We love her like a brother – Alex Lahey gig review

By Alexandra Middleton | @alexandramidd16

Excited murmurs filled the cosy 170 Russell last Wednesday night, as fans crowded around the stage in anticipation of Alex Lahey’s first Melbourne show on this leg of her Huge and True Tour. Winner of the Triple J Unearthed prize in 2016 and set to perform at Splendour in the Grass and Groovin’ the Moo this year, the Aussie artist definitely has some huge things going on but – in typical Alex Lahey style – she remained true to herself in this riveting performance.

The lights dimmed as the 25-year-old Melbourne musician and her band raced onto stage, the opening bars of I Love You Like a Brother drowning out the audience’s thunderous applause. The title track of Lahey’s full-length debut album made the audience feel at home, as the catchy lyrics and enthralling guitar riffs, played by none other than Lahey herself, filled every corner of the room.

After her first song, Lahey exclaimed to the audience that it felt “so good to be back in Melbourne,” before heading straight back into the music.

What followed was a mixture of melodic and whimsical indie-rock tracks reaching back to Lahey’s debut EP, B-Grade University, before launching further into tracks from her album – songs like Ivy League and Perth Traumatic Stress Disorder had the audience jumping up and down. The crowd swayed and smiled as Lahey sang out I Want U and Backpack, hypnotised by her killer vocals.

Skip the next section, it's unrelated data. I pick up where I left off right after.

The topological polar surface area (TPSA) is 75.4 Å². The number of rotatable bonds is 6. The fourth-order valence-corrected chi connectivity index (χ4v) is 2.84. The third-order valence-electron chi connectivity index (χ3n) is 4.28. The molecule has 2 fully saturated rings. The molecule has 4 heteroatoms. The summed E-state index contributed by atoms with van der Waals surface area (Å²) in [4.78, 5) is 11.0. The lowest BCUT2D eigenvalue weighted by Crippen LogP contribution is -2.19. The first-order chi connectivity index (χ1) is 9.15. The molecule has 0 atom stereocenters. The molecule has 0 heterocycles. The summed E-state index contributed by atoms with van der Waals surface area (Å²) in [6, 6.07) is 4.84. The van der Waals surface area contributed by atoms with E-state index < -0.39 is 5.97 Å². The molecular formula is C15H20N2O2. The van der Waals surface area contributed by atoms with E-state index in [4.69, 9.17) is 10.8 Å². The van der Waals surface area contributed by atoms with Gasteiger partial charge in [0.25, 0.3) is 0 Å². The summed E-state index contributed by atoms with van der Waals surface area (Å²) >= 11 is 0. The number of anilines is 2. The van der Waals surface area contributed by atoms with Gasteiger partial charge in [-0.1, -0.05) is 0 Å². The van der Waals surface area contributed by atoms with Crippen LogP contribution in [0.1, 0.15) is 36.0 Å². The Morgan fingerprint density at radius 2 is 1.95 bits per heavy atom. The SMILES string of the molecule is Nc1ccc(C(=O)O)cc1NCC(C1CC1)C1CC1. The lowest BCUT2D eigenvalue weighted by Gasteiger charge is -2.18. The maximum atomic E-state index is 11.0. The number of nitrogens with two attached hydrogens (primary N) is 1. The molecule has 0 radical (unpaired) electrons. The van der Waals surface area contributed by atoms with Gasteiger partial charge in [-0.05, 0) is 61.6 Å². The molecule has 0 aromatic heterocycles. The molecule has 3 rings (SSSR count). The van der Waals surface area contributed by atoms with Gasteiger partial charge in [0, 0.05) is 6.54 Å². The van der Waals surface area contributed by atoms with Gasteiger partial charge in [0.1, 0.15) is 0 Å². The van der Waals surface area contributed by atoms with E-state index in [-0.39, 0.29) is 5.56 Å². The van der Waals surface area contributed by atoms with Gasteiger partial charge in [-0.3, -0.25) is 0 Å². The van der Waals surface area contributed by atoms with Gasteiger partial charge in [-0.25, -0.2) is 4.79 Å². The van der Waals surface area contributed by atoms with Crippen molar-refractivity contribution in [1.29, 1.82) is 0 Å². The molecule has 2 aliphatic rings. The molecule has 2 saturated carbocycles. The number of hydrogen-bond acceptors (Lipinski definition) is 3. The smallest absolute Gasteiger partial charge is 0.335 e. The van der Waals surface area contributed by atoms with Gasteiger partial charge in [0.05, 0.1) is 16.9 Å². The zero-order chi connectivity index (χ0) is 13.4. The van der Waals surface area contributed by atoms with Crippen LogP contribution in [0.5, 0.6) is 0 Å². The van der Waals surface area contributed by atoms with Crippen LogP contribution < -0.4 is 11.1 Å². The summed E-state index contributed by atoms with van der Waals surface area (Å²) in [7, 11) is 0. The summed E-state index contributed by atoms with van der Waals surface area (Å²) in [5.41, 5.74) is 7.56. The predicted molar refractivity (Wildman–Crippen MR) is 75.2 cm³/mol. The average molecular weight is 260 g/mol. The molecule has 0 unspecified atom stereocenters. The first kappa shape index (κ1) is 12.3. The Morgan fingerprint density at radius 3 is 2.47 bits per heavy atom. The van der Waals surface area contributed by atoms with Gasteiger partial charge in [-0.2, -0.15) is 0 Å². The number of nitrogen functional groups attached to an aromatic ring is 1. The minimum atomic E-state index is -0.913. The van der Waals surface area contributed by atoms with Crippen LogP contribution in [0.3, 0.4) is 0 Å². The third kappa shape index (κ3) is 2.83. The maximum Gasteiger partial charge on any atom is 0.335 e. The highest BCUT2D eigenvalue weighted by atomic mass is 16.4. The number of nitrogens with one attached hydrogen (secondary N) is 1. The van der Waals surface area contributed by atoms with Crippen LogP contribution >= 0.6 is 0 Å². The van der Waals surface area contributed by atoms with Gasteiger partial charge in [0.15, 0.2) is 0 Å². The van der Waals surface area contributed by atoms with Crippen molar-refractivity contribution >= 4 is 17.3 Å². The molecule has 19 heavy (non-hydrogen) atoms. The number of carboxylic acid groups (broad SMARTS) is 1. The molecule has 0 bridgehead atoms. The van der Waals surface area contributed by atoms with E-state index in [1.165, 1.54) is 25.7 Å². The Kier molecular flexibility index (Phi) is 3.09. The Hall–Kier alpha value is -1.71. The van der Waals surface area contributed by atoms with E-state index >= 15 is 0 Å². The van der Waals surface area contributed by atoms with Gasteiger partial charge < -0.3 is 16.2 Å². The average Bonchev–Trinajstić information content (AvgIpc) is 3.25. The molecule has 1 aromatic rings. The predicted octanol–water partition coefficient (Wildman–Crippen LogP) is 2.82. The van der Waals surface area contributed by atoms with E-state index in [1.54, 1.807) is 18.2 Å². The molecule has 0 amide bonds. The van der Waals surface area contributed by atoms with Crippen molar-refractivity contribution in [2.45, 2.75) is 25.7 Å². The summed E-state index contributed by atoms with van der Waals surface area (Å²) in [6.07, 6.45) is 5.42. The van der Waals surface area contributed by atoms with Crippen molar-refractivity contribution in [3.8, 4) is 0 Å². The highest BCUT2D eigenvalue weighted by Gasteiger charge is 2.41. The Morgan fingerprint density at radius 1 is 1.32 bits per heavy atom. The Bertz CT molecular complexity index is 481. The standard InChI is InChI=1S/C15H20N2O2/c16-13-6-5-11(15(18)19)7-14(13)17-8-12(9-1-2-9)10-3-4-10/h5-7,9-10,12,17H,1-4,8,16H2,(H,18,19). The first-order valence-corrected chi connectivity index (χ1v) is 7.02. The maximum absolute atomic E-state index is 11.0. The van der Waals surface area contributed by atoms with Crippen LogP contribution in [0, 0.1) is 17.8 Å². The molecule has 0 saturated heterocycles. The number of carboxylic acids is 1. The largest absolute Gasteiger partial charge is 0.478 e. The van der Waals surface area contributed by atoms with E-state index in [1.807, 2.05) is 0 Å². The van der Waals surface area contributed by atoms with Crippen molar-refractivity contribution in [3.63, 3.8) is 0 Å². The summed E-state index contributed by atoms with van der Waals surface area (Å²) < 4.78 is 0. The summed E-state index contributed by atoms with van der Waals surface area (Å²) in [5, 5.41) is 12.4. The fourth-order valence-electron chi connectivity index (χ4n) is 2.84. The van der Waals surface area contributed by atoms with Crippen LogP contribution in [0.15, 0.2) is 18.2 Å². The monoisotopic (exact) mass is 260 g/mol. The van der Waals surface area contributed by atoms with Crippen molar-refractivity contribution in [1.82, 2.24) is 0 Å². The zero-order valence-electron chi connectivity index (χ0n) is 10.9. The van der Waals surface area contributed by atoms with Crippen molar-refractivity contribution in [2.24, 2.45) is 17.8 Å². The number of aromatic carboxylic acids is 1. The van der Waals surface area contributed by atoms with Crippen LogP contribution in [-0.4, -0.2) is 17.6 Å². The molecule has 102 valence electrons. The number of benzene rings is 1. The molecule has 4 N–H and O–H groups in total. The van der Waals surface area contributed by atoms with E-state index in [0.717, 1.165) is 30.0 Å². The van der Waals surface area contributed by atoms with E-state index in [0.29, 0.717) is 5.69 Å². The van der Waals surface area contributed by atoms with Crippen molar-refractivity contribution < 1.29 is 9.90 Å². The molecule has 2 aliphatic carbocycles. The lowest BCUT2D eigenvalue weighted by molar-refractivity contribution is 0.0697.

Lahey thrilled fans as she belted out a new, untitled track. It didn’t take long for the crowd to join in, with the snappy lyrics “don’t be so hard on yourself” echoing around the room.

In between songs Lahey stopped to shout out “it means so much to be back home”, before reminding us where it all started, with her debut single Airmail.

Lahey’s cover of Avril Lavigne’s Complicated completely captivated the audience, with every single one of us singing along to Lahey’s alternative take on the track. She finished her set with Everyday’s the Weekend, the tumultuous drums and rhythmic strum of Lahey’s guitar – combined with the shouts of the audience – manifested an ear-piercing yet extremely enjoyable wave of sound.

As Lahey and her band exited the stage, the crowd’s deafening chant (“one more song!”) flooded the venue, their volume rivalling that of Lahey’s thumping melodies.

Submitting to the encore, they raced back on stage, bellowing out You Don’t Think You Like People Like Me before closing with I Haven’t Been Taking Care of Myself. The audience surged closer to the stage, fuelled with exhilaration, trying to get a glimpse of Lahey one last time before she exited 170 Russell for good (or at least until her next show on Friday) – her Wednesday night performance truly making it seem like every day’s the weekend.

Catalyst has been the student publication of RMIT University since 1944. We may be older than your parents but we’re still going strong!

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